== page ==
The Santa Paula water recycling facility (WRF) is a membrane bioreactor (MBR)-based, 3.4MGD (expandable to 4.2MGD) water recycling facility located in the City of Santa Paula, California. The new facility is the first of its kind built under California’s Government Code Section 5956, which promotes public-private partnerships in public infrastructure projects.
Construction was completed in December 2009 and the facility became fully operational in May 2010, seven months ahead of the Regional Board compliance deadline.
Santa Paula water recycling facility background and purpose
Before commissioning the new facility, the City of Santa Paula was served by a wastewater treatment plant built in 1939. It had reached the end of its service life and required replacement.
The original plant was also unable to comply with the waste discharge requirements of the Los Angeles Regional Water Quality Control Board.
The non-compliance discharges were being transferred into the Santa Clara River, as a result of which the city faced fines of over $8m from the State Regional Water Quality Control Board.
In May 2007, a consent judgement given to the state allowed that it could apply the fines toward construction of a new wastewater treatment facility, if completed by December 2010. Following the judgement, the city decided to replace its old plant with a new wastewater recycling facility.
The city initially considered adopting a design / bid / build approach, but due to time constraint and budget requirements the city council approved a design / build / operate / finance (DBOF) method in July 2007.
In a competitive selection process Santa Paula Water, a joint venture formed between PERC Water and Alinda Capital Partners, was voted on by the city council. The DBOF contract was awarded in May 2008. The joint venture has a 30-year concession period to own and operate the new wastewater facility.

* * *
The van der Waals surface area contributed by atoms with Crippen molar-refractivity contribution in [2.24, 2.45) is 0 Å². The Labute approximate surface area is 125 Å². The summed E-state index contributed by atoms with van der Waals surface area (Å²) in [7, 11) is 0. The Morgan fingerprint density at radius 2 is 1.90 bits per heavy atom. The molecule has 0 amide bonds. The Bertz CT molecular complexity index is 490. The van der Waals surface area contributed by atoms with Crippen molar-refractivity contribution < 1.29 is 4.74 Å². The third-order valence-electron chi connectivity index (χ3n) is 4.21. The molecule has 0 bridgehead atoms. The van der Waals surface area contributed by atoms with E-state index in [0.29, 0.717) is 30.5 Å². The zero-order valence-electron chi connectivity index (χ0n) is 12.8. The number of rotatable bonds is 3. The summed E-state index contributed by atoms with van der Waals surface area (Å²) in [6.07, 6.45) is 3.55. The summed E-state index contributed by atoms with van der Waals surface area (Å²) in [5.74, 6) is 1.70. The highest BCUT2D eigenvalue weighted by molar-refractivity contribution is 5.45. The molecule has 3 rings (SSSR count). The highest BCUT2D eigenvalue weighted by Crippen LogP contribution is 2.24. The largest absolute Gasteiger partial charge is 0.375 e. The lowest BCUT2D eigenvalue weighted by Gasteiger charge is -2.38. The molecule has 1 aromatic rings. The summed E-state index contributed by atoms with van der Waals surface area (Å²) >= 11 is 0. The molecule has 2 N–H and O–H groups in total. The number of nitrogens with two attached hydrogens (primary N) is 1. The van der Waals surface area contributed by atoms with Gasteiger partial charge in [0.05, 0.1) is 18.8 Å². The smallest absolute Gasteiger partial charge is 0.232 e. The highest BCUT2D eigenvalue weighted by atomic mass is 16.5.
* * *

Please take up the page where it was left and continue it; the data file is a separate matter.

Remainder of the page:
Santa Paula water recycling plant design
Santa Paula WRF was designed to be built in two phases. Phase 1 has a rated capacity of 3.4MGD average dry weather flow (ADWF). It is capable of serving a maximum population of 42,500.
The combined treatment capacity of phase 1 and phase 2 is 4.2MGD ADWF, serving a maximum population of 52,500. The designed loadings are 11,209lb of biochemical oxygen demand (BOD) and total suspended solids (TSS), and 1,856lb of total Kjeldahl nitrogen (TKN).
The plant’s footprint area is 1.5 acres and the total tank area is 32,000ft². The processing tanks are built underground using common wall construction to generate substantial capital savings as less piping / conduits are required. As a result of covered process tanks, the plant does not produce offensive odours or noise.
Another innovative feature of the plant is that its operations and administrative offices are built above the process tanks.
Percolation ponds consisting of three storage basins are built in area of 13 acres. The basins are designed to operate on a 50:50 wet-dry cycle. While half the basins are used to accept flow, the other half are allowed to dry for maintenance.
Santa Paula WRF uses MBR technology because of its ability to use biological wastewater treatment and membrane filtration process in a single unit.
The plant is fitted with single header PURON membrane filtration modules supplied by Koch Membrane Systems.
To cut down the energy requirements, the plant is equipped with an innovative lighting design that uses natural lighting, mercury vapour exterior lights, LED lamps, electronic ballast for fluorescent lamps, automatic dimming devices and light sensors. After the first five months of operation, the facility’s power consumption costs have been approximately 35% lower than estimated.
The $58m facility has a smart control system which can be accessed and controlled from anywhere in the world on a smart phone through a web application called Central PERC.
Santa Paula WRF treatment processes encompass an influent lift station, screening and head works, flow equalisation tanks, a pre-anoxic zone, an aerobic zone, a post–anoxic zone, a membrane separation tank, UV–disinfection, effluent storage, an effluent pump station and percolation ponds.
The biological and membrane separation processes are achieved by using most of the 1.2m gal. flow equalisation tank. The remaining space in the tank is utilised for flow equalisation. Aerobic digestion and sludge de-watering constitute the solids processes.